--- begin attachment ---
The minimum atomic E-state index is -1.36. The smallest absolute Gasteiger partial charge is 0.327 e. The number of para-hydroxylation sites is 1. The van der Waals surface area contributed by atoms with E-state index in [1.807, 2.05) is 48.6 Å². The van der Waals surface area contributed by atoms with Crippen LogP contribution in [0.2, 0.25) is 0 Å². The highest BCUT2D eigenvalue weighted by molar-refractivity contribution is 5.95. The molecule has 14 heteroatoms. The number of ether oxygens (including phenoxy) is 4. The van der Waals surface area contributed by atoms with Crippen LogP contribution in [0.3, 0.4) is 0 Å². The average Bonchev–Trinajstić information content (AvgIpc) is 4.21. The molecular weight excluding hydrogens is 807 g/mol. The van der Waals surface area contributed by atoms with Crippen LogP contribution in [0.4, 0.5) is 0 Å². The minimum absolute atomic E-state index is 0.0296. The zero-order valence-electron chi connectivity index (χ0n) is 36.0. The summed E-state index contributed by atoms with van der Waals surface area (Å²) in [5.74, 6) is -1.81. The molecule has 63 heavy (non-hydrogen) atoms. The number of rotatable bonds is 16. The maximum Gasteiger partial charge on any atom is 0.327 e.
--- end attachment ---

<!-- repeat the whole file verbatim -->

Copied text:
The minimum atomic E-state index is -1.36. The smallest absolute Gasteiger partial charge is 0.327 e. The number of para-hydroxylation sites is 1. The van der Waals surface area contributed by atoms with E-state index in [1.807, 2.05) is 48.6 Å². The van der Waals surface area contributed by atoms with Crippen LogP contribution in [0.2, 0.25) is 0 Å². The highest BCUT2D eigenvalue weighted by molar-refractivity contribution is 5.95. The molecule has 14 heteroatoms. The number of ether oxygens (including phenoxy) is 4. The van der Waals surface area contributed by atoms with Crippen LogP contribution in [0.3, 0.4) is 0 Å². The average Bonchev–Trinajstić information content (AvgIpc) is 4.21. The molecular weight excluding hydrogens is 807 g/mol. The van der Waals surface area contributed by atoms with Crippen LogP contribution in [0.4, 0.5) is 0 Å². The minimum absolute atomic E-state index is 0.0296. The zero-order valence-electron chi connectivity index (χ0n) is 36.0. The summed E-state index contributed by atoms with van der Waals surface area (Å²) in [5.74, 6) is -1.81. The molecule has 63 heavy (non-hydrogen) atoms. The number of rotatable bonds is 16. The maximum Gasteiger partial charge on any atom is 0.327 e.